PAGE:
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A tank containing oil is in the shape of a downward-pointing cone with its vertical axis perpendicular to ground level. In this exercise we will assume that the height of the tank is $\;h=16\;$ feet, the circular top of the tank has radius $\;r=8\;$ feet, and that the oil inside the tank weighs $\; 59 \;$ pounds per cubic foot.

How much work $\;(W)\;$ does it take to pump oil from the tank to an outlet that is $\;3\;$ feet $\;\;$ above the top of the tank if, prior to pumping, there is only a half-tank of oil?

Note: "half-tank" means half the volume in the tank. Graph of the tank.

For this problem a pound is to be taken as a unit of weight (not of mass), so it is not necessary to multiply by the gravitational acceleration constant in order to find the work.

Attempt at solution:

So firstly, I'm slightly confused here. If we slice the tank into slices, and then let's say the upper boundary of oil is at height = 7, so if I move that top slice to the height of 19 (16 + 3), that means I'd need to move it up by 8 ft (19-7). But the next slice, is going to be at height 6, so it will be moved up by 9 ft? How the hell do I figure out a formula for this.

Then when you get to the most-bottom slice, it would have to be moved 18 feet, or maybe even 19 ft if the slices are very thin (Δy).

Am I even correct at understanding how the oil is going to be pumped?

It's just I don't get why one of the suggested solutions to this problem is that you find the upper boundary of oil (let's assume it's 7), and then you take the interval (when you integrate) to be from $0$ to 8 (19-7).

It doesn't make sense, because it assumes that once you move the top slice of oil up, the one in the bottom would magically float up to the same position. I call BS on this.

Solution:

At height h, near the bottom, r will be smaller, so you do the relation: at the top it's: h = 16, r = 8, $\frac{16}{8}$ = $\frac{h}{r}$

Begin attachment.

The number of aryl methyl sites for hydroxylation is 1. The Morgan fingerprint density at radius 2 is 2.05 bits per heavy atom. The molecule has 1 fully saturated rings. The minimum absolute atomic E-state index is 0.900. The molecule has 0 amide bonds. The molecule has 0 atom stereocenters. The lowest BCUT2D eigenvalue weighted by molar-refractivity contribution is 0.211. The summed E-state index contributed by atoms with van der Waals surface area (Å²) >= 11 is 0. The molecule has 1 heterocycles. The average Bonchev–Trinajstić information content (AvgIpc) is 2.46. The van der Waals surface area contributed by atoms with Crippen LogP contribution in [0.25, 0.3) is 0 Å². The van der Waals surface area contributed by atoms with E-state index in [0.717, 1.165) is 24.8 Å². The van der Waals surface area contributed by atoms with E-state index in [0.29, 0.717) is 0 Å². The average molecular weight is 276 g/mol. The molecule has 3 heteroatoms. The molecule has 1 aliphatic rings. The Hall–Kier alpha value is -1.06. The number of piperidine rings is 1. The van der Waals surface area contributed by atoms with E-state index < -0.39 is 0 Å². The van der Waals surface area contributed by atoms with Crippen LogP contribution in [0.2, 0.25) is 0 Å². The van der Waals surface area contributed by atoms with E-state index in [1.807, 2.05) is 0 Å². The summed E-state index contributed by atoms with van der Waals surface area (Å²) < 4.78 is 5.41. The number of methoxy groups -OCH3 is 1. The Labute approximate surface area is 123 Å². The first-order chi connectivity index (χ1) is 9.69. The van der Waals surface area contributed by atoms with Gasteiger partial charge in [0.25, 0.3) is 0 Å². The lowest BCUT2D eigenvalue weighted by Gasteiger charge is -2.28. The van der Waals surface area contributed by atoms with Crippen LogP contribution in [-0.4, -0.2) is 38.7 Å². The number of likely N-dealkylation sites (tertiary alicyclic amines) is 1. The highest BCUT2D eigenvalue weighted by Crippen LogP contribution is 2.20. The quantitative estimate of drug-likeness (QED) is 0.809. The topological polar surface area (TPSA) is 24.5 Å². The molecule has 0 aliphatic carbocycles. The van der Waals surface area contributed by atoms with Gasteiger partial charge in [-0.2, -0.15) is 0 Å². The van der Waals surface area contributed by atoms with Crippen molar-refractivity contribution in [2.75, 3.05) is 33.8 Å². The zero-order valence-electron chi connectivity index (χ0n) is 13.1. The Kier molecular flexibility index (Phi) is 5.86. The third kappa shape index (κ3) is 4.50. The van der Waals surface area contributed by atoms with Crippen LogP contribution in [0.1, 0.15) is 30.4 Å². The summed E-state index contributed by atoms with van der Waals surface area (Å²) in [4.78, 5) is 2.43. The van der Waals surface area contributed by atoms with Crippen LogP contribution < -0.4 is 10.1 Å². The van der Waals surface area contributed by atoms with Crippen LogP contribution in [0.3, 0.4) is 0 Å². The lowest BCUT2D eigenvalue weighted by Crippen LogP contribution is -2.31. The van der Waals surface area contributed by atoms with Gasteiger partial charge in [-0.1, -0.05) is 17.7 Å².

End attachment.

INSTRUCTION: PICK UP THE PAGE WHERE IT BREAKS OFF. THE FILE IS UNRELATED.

r = $\frac{h}{2}$

Work is going to be: $\pi \cdot r^2 \cdot 59lb \cdot (3+16 - h) dx$

Then to find half the volume (your h):

$\frac{1}{3} \pi \cdot r^2 \cdot h = \frac{1}{3} \pi \cdot (\frac{h}{2})^2 \cdot h$

Correct answer:

$\frac{59}{4}\!\left(\left(2\cdot 16\cdot 8^{2}\right)^{\frac{1}{3}}\right)^{3}\!\left(\frac{19}{3}-\frac{\left(2\cdot 16\cdot 8^{2}\right)^{\frac{1}{3}}}{4}\right)\pi$

Which I don't quite get.

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Your understanding of how the oil is pumped is correct. If we count height $h$ from the bottom of the tank, each bit of oil needs to be lifted to $h=19$ feet. No bit of oil "magically floats up", you need to pump it from where it starts to $19$ feet. The work done on a mass $m$ is $mg\Delta h=mg(19-h_{\text{start}})$, where $g$ is the acceleration of gravity and $h_{\text{start}}$ is the height it starts at. We need to integrate this over the volume of the oil to get the total work done. We integrate because the slices have to be very thin.

The reason you start by finding the height of the upper surface of a half tank is to find out how high the oil reaches at the start, which gives the upper limit of our integration. A slice of oil from $h$ to $h+dh$ will have a radius of $r(h)$, which you should be able to figure out from your diagram and the dimensions you have. The area will be $\pi (r(h))^2$, so the mass is $\rho \pi (r(h))^2dh$ The work done will be $(19-h)\rho \pi (r(h))^2dh$ The total work will be $\int_0^{h_{\text{max}}}(19-h)\rho \pi (r(h))^2dh$

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  • $\begingroup$ what is h max in this case? Height for each slice would vary, e.g. top slice will have to be moved up by lower height than the slices below it. $\endgroup$ – Jack Sep 12 '15 at 22:05
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    $\begingroup$ That is true. That is where the $(19-h)$ term in the integral comes from. $h$ is the starting height and it is pumped up to $19$. $h_{max}$ is the height of the upper surface of the oil before any pumping is done. $\endgroup$ – Ross Millikan Sep 12 '15 at 22:07
  • $\begingroup$ Are you here? Can you explain where division by 3 and 4 comes from in 19-h_max?? See the correct answer. $\endgroup$ – Jack Sep 28 '15 at 1:19
  • $\begingroup$ @Jack: I don't see where the divisions by 3 and 4 are in $h_{max}$. I see they are denominators in the official solution, but without a chain of reasoning I don't know where they come from. $\endgroup$ – Ross Millikan Sep 28 '15 at 4:13

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